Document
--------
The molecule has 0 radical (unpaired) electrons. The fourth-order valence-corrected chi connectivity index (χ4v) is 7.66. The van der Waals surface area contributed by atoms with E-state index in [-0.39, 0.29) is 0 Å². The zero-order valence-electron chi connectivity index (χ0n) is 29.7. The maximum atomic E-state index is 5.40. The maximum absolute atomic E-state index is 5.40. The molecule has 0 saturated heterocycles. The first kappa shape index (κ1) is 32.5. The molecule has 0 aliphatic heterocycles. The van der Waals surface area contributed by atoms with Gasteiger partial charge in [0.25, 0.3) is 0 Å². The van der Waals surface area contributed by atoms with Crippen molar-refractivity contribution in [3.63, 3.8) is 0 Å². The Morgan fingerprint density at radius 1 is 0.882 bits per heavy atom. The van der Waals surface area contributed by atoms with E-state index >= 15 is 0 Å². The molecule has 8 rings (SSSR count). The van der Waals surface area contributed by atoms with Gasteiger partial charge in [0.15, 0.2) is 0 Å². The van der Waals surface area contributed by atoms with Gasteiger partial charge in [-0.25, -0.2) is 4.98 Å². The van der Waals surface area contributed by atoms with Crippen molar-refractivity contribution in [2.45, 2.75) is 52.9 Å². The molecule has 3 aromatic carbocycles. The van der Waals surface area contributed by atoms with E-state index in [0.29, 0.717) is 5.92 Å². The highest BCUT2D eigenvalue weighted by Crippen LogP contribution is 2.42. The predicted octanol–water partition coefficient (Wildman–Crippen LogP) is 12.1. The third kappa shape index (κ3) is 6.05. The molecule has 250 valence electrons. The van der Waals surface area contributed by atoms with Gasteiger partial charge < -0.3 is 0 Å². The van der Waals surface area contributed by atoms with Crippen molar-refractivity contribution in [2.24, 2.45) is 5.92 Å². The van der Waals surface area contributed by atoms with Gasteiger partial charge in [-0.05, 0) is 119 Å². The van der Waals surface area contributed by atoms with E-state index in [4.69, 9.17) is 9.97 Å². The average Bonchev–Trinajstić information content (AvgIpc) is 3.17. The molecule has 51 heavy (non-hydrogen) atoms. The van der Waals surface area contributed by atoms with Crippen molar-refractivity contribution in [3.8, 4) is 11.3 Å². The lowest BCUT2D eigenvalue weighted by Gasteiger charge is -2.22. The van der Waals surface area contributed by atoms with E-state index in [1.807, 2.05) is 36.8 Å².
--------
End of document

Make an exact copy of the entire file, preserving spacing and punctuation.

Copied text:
The molecule has 0 radical (unpaired) electrons. The fourth-order valence-corrected chi connectivity index (χ4v) is 7.66. The van der Waals surface area contributed by atoms with E-state index in [-0.39, 0.29) is 0 Å². The zero-order valence-electron chi connectivity index (χ0n) is 29.7. The maximum atomic E-state index is 5.40. The maximum absolute atomic E-state index is 5.40. The molecule has 0 saturated heterocycles. The first kappa shape index (κ1) is 32.5. The molecule has 0 aliphatic heterocycles. The van der Waals surface area contributed by atoms with Gasteiger partial charge in [0.25, 0.3) is 0 Å². The van der Waals surface area contributed by atoms with Crippen molar-refractivity contribution in [3.63, 3.8) is 0 Å². The Morgan fingerprint density at radius 1 is 0.882 bits per heavy atom. The van der Waals surface area contributed by atoms with E-state index >= 15 is 0 Å². The molecule has 8 rings (SSSR count). The van der Waals surface area contributed by atoms with Gasteiger partial charge in [0.15, 0.2) is 0 Å². The van der Waals surface area contributed by atoms with Gasteiger partial charge in [-0.25, -0.2) is 4.98 Å². The van der Waals surface area contributed by atoms with Crippen molar-refractivity contribution in [2.45, 2.75) is 52.9 Å². The molecule has 3 aromatic carbocycles. The van der Waals surface area contributed by atoms with E-state index in [0.29, 0.717) is 5.92 Å². The highest BCUT2D eigenvalue weighted by Crippen LogP contribution is 2.42. The predicted octanol–water partition coefficient (Wildman–Crippen LogP) is 12.1. The third kappa shape index (κ3) is 6.05. The molecule has 250 valence electrons. The van der Waals surface area contributed by atoms with Gasteiger partial charge < -0.3 is 0 Å². The van der Waals surface area contributed by atoms with Crippen molar-refractivity contribution in [2.24, 2.45) is 5.92 Å². The van der Waals surface area contributed by atoms with Gasteiger partial charge in [-0.05, 0) is 119 Å². The van der Waals surface area contributed by atoms with E-state index in [4.69, 9.17) is 9.97 Å². The average Bonchev–Trinajstić information content (AvgIpc) is 3.17. The molecule has 51 heavy (non-hydrogen) atoms. The van der Waals surface area contributed by atoms with Crippen molar-refractivity contribution in [3.8, 4) is 11.3 Å². The lowest BCUT2D eigenvalue weighted by Gasteiger charge is -2.22. The van der Waals surface area contributed by atoms with E-state index in [1.807, 2.05) is 36.8 Å².